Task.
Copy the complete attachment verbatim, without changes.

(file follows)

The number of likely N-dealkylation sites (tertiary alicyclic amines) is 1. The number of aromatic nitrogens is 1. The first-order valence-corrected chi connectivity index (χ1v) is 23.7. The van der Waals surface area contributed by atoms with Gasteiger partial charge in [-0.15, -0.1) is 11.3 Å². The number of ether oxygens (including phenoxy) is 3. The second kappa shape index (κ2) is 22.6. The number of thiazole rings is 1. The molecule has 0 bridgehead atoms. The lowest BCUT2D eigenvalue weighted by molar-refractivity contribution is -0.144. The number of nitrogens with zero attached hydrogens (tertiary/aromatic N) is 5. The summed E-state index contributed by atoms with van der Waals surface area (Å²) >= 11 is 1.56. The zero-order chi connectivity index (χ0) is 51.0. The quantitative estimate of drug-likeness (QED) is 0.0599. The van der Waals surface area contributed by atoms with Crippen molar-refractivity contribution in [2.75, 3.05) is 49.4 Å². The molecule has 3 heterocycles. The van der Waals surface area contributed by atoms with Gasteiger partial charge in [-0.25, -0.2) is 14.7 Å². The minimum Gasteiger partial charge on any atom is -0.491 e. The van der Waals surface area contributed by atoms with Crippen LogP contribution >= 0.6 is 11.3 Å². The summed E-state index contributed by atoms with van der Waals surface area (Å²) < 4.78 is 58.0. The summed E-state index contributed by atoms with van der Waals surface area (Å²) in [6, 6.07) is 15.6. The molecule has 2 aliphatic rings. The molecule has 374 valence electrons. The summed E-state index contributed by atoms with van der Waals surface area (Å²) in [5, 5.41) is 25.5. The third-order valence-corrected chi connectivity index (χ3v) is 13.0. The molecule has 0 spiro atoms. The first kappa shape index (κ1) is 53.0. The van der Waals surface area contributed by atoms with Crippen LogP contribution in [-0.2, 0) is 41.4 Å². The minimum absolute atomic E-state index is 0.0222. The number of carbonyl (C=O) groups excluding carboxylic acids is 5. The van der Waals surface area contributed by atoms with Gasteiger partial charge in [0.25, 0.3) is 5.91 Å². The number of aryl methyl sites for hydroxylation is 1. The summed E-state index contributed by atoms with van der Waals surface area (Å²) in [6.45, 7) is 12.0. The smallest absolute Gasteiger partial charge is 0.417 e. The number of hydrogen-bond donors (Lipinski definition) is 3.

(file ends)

The number of likely N-dealkylation sites (tertiary alicyclic amines) is 1. The number of aromatic nitrogens is 1. The first-order valence-corrected chi connectivity index (χ1v) is 23.7. The van der Waals surface area contributed by atoms with Gasteiger partial charge in [-0.15, -0.1) is 11.3 Å². The number of ether oxygens (including phenoxy) is 3. The second kappa shape index (κ2) is 22.6. The number of thiazole rings is 1. The molecule has 0 bridgehead atoms. The lowest BCUT2D eigenvalue weighted by molar-refractivity contribution is -0.144. The number of nitrogens with zero attached hydrogens (tertiary/aromatic N) is 5. The summed E-state index contributed by atoms with van der Waals surface area (Å²) >= 11 is 1.56. The zero-order chi connectivity index (χ0) is 51.0. The quantitative estimate of drug-likeness (QED) is 0.0599. The van der Waals surface area contributed by atoms with Crippen molar-refractivity contribution in [2.75, 3.05) is 49.4 Å². The molecule has 3 heterocycles. The van der Waals surface area contributed by atoms with Gasteiger partial charge in [-0.25, -0.2) is 14.7 Å². The minimum Gasteiger partial charge on any atom is -0.491 e. The van der Waals surface area contributed by atoms with Crippen LogP contribution >= 0.6 is 11.3 Å². The summed E-state index contributed by atoms with van der Waals surface area (Å²) < 4.78 is 58.0. The summed E-state index contributed by atoms with van der Waals surface area (Å²) in [6, 6.07) is 15.6. The molecule has 2 aliphatic rings. The molecule has 374 valence electrons. The summed E-state index contributed by atoms with van der Waals surface area (Å²) in [5, 5.41) is 25.5. The third-order valence-corrected chi connectivity index (χ3v) is 13.0. The molecule has 0 spiro atoms. The first kappa shape index (κ1) is 53.0. The van der Waals surface area contributed by atoms with Crippen LogP contribution in [-0.2, 0) is 41.4 Å². The minimum absolute atomic E-state index is 0.0222. The number of carbonyl (C=O) groups excluding carboxylic acids is 5. The van der Waals surface area contributed by atoms with Gasteiger partial charge in [0.25, 0.3) is 5.91 Å². The number of aryl methyl sites for hydroxylation is 1. The summed E-state index contributed by atoms with van der Waals surface area (Å²) in [6.45, 7) is 12.0. The smallest absolute Gasteiger partial charge is 0.417 e. The number of hydrogen-bond donors (Lipinski definition) is 3.